has not given his or her written consent for the release of the information takes place in addition to failure
of the patient specifying the information type to be released as well as the entity or person to whom the
information may be released to (Montana Code 50-16-603, 2012). This amounts to criminal liability
because when personal health information of an individual is released without his or her written consent,
this is considered as an infringement of the patient’s right to confidentiality.
Using Montana Code 50-16-603, “Our confidentiality statement policy is to provide effective control and
safety of all your personal health information and ensuring its appropriate use in a confidential manner”.
Several comparisons do exist between the Montana Codes and the HIPAA laws especially on sections
concerned with release of personal health information and consent to health services such as Montana
Code 50-16-603 section 2, Montana Code 41-1-402 section 2 and Montana Code 50-16-541 section 1.
However, the three main areas of comparison between the two are concerned with the release of
information are: permitted uses and disclosures, access to personal health information by minors and
examination and copying (access) of an individual’s personal health information (U.S. Department of
Health and Human Services, 2012).
For instance, according to HIPAA Privacy Rule covered entity has permission, but not required to
disclose or use health information which is protected for the following situations or purposes without an
authorization of an individual: to the subject individual (unless required for accounting or access of
disclosures); benefit activities and public interest; payment, treatment, and health care operations;
opportunity to object or agree; incident to another disclosure and use that is permitted; and limited data
sets for research purposes, health care or public health operations. In addition, the covered entity may also
opt on relying on best judgements and professional ethics to decide which among the above listed
permissive disclosures and uses to make. However, a covered entity may disclose personal health
information which is protected to the individual who the information belongs to (U.S. Department of

Health and Human Services, 2012).
In comparison, Montana Code 50-16-603 indicates that health care information possessed by a local
board, the department, or a local health officer can be released in case of: statistical purposes, if no
individual’s identification can be made on the basis of released information; to clinical staff in a medical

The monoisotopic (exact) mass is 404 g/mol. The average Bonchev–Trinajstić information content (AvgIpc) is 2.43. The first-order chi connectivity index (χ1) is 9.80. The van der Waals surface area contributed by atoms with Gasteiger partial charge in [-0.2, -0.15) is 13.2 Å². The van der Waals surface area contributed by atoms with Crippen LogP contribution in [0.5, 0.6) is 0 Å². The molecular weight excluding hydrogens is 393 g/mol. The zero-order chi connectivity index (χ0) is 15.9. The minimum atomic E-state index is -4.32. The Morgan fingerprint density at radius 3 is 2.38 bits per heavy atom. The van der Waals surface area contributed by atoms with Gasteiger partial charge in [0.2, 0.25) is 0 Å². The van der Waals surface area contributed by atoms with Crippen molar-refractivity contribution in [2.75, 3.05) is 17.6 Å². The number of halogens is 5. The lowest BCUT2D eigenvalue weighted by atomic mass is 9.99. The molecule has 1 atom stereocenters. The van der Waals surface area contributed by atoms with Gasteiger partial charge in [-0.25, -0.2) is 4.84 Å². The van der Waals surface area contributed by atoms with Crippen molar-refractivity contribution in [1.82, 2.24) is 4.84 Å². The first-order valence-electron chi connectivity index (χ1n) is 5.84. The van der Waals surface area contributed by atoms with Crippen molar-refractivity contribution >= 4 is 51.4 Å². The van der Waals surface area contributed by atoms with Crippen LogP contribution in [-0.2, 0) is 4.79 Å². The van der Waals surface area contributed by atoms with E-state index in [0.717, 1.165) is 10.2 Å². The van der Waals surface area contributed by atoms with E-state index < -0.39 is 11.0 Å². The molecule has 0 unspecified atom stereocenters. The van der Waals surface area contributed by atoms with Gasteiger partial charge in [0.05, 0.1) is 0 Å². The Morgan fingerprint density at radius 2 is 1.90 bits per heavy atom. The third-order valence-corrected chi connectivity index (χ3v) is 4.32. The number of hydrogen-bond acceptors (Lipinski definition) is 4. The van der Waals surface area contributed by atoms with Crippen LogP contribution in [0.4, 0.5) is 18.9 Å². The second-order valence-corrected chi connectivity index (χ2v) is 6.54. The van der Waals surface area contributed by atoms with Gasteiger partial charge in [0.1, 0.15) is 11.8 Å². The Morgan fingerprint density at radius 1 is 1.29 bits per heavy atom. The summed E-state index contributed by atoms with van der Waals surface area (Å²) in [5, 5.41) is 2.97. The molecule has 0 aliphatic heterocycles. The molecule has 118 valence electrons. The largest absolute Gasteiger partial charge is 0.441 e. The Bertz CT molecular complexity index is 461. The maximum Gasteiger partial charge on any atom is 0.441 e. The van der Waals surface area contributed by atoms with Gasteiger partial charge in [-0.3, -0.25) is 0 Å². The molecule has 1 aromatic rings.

emergency for protecting the well-being, life, or health of the named person; after the person subject to
the information gives a written consent allowing release of the information; to another public health
agency or state, whenever essential for continuation of health services; in case of a pursuant to an
investigation or a minor where presentation of health care information as evidence is necessary; and to
medical personnel, a local health board or officer, the department, or a district court if the information is
necessary for enforcement or implementation of state statutes or local or state health rules (Montana
Code, 2012).
Another area of comparison involves the validity of consent by minors and access to personal health
information by minors. According to HIPAA Privacy Rule parents are in most cases their minor children
personal representatives. However, these laws also says that in certain exceptional cases, the parent’s role
as a personal representative is not recognized thereby transferring the rights of parents toward accessing
and controling their minor children protected health information (U.S. Department of Health and Human
Services, 2012). Hence in this circumstance the minors may be allowed to access and control their
personal health information. By comparing HIPAA laws to Montana Codes, the Montana Code 41-1-402
gives minors consent to health services if: a minor have had a child or have been married or have
graduated from high school; a minor who is afflicted with communicable diseases or found to be
pregnant, a self-consent of the minor will apply; and finally a minor in need of emergency care, such as
transfusions, without jeopardizing the minor’s health (Montana Code, 2012).
The third comparison is about the examination and copying of information. According to HIPAA laws,
individuals have the right of reviewing and obtaining a copy of health information from the covered
entity. The protected personal health information may be examined or copied wholly or in part depending
on the individual’s desired use. Some fee is imposed for the information retrieval and administrative
purposes (U.S. Department of Health and Human Services, 2012). In comparing HIPAA laws and
Montana Codes, the Montana Code 50-16-541 compares to the above discussed HIPAA law because
upon the covered entity’s receipt of a written request from an individual to copy or to examine all or part
of their personal health information, the necessary health care provider is required to avail the information

promptly after receiving the request and payment of the required fee (Montana Code, 2012).
Using Montana Code 50-16-542, “Our release of information statement policy is that, no personal health
information that is detrimental to the patient will be released upon request”.

Montana Code, (2012). Annotated 2009.
Pozgar, G. D. (2012). Legal and Ethical Issues for Health Professionals. 3rd ed. Burlington, MA: Jones &
Bartlett Learning, LLC.
U.S. Department of Health and Human Services, (2012). Health Information Privacy,